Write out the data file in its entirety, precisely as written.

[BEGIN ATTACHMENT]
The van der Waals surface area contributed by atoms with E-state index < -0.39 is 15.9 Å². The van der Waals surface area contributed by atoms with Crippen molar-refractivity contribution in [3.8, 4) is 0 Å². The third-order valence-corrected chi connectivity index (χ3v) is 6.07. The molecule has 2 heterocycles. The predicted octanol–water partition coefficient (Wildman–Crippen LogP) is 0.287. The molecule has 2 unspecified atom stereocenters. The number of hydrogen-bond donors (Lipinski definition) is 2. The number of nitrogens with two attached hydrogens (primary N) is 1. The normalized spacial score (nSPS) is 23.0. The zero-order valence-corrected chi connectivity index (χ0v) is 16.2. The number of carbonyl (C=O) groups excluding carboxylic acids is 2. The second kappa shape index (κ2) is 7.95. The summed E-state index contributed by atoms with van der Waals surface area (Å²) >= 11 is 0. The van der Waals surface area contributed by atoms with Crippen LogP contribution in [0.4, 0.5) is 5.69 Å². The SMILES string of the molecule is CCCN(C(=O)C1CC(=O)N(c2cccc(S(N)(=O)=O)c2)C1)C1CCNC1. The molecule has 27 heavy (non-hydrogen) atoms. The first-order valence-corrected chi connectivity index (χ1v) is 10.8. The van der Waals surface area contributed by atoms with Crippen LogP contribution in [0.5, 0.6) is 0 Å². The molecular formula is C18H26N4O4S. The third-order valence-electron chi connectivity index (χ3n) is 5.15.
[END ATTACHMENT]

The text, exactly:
The van der Waals surface area contributed by atoms with E-state index < -0.39 is 15.9 Å². The van der Waals surface area contributed by atoms with Crippen molar-refractivity contribution in [3.8, 4) is 0 Å². The third-order valence-corrected chi connectivity index (χ3v) is 6.07. The molecule has 2 heterocycles. The predicted octanol–water partition coefficient (Wildman–Crippen LogP) is 0.287. The molecule has 2 unspecified atom stereocenters. The number of hydrogen-bond donors (Lipinski definition) is 2. The number of nitrogens with two attached hydrogens (primary N) is 1. The normalized spacial score (nSPS) is 23.0. The zero-order valence-corrected chi connectivity index (χ0v) is 16.2. The number of carbonyl (C=O) groups excluding carboxylic acids is 2. The second kappa shape index (κ2) is 7.95. The summed E-state index contributed by atoms with van der Waals surface area (Å²) >= 11 is 0. The van der Waals surface area contributed by atoms with Crippen LogP contribution in [0.4, 0.5) is 5.69 Å². The SMILES string of the molecule is CCCN(C(=O)C1CC(=O)N(c2cccc(S(N)(=O)=O)c2)C1)C1CCNC1. The molecule has 27 heavy (non-hydrogen) atoms. The first-order valence-corrected chi connectivity index (χ1v) is 10.8. The van der Waals surface area contributed by atoms with Crippen LogP contribution in [0.5, 0.6) is 0 Å². The molecular formula is C18H26N4O4S. The third-order valence-electron chi connectivity index (χ3n) is 5.15.